2005 Salt Lake City Annual Meeting (October 16–19, 2005)

Paper No. 4
Presentation Time: 8:45 AM


NYBORG, Torrey1, ALVARADO-ORTEGA, Jesús2, BLANCO, Alberto3 and VEGA, Francisco2, (1)Department of Earth and Biological Sciences, Loma Linda University, Loma Linda, CA 92350, (2)Instituto de Geología, UNAM, México, DF, 04510, Mexico, (3)Centro de Investigaciones en Ciencias de La Tierra, Universidad Autónoma del Estado de Hidalgo, Apdo. postal, Pachuca, Hidalgo, 1-288, Mexico, tnyborg06g@llu.edu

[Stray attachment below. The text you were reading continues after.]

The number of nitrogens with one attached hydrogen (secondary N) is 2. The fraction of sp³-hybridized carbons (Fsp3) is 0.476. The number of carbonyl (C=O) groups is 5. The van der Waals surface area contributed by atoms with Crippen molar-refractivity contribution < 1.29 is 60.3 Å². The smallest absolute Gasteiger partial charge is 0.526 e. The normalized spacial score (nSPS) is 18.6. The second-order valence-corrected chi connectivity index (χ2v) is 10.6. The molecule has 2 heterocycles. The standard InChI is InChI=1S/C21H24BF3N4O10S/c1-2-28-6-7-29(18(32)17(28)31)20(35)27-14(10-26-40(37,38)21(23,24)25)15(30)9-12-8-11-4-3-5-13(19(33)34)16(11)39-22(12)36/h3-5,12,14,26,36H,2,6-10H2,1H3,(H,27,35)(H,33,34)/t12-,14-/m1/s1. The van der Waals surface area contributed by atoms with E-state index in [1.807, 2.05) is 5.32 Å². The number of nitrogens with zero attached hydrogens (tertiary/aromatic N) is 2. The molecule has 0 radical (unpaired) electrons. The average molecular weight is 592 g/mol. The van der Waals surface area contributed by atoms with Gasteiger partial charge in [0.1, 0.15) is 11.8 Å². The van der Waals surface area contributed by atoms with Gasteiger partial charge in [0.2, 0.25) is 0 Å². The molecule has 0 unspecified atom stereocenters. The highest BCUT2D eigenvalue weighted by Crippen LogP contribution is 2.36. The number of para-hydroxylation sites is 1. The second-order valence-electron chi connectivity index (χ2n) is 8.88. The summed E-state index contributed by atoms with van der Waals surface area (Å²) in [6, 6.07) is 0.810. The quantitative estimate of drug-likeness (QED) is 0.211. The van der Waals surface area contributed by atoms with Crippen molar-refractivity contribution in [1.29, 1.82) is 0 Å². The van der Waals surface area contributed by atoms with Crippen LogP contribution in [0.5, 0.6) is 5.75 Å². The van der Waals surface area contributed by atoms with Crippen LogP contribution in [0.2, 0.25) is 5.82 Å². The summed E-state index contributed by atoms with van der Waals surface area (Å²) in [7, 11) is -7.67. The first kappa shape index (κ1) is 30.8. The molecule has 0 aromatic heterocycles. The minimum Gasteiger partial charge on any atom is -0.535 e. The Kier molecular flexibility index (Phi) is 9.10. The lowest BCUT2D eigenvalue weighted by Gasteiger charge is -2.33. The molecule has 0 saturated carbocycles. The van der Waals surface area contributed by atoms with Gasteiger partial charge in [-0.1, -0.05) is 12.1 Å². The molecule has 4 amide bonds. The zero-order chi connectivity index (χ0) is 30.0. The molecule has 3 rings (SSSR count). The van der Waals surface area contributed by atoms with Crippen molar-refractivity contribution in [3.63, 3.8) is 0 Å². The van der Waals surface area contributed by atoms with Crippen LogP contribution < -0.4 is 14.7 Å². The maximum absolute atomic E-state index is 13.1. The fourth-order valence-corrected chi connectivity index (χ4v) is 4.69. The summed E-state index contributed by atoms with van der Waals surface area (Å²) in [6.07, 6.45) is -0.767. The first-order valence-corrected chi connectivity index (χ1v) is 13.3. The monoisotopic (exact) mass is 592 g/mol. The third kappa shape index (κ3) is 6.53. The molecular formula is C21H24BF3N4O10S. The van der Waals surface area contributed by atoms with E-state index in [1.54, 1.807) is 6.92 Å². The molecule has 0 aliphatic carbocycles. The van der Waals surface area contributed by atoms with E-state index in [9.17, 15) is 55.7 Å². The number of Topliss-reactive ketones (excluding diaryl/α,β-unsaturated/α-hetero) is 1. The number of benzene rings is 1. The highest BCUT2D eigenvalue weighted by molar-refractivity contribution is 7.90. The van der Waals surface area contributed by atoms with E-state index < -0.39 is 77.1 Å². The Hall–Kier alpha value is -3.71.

Unique association of small fish within ammonite body chambers occurs within at least five ammonite specimens collected from lithographic limestone and platy marlstone deposits from the Upper Cretaceous Austin Group at La Rosaria Quarry, near Múzquiz, Coahuila, northeastern Mexico. The fishes are preserved within the body chamber of the ammonites, preserved as compressed 2-dimensional internal moulds. Different ammonite species preserve fishes that appear to be of one type - preliminarily identified as Kansius sp. La Rosaria fauna includes planktic foraminifers, ammonoids, bivalves, crustaceans, fishes, marine reptiles (marine varanoids, crocodilians), a pterosaur, and plants. The La Rosaria locality consists of several limestone quarries, which are heavily quarried for building material. The locality is considered to be part of the Upper Cretaceous Austin Group, which is a widespread limestone unit distributed in northeastern Mexico and southern Texas. Preliminary studies suggest that sediments were deposited in an open marine shelf environment near the southern opening of the Western Interior Seaway. The locality is relatively new and no research (both on the stratigraphy and faunal systematics) has been published on the quarries as of yet. The ammonites reported herein are housed at the Collection of PASAC (Paleontólogos Aficionados de Sabinas, Coahuila) at Sabinas, Coahuila. It is unknown if the fish inhabited the ammonite while it was alive in a symbiotic relationship or if the ammonite shell served as a refuge for the fish after the animal had died. However one ammonite specimen has preserved 40+ small fish within its body chamber suggesting the ammonite shell was used as a refuge. Also, several additional ammonite specimens have dense cirripedian (Stramentum sp.) epibionts on the body chamber indicating post–mortem colonization. Unfortunately, due to the 2-dimensional preservation of the ammonites, it is unknown if the epibionts also inhabited the body chamber interior. Rapid burial must have occurred to entrap the fishes within the body chamber of the ammonite. These ammonite specimens are a unique record of ammonite shell use that has not been previously reported. Continued research and collecting of the La Rosario quarries will hopefully produce more specimens for study of this unique phenomenon.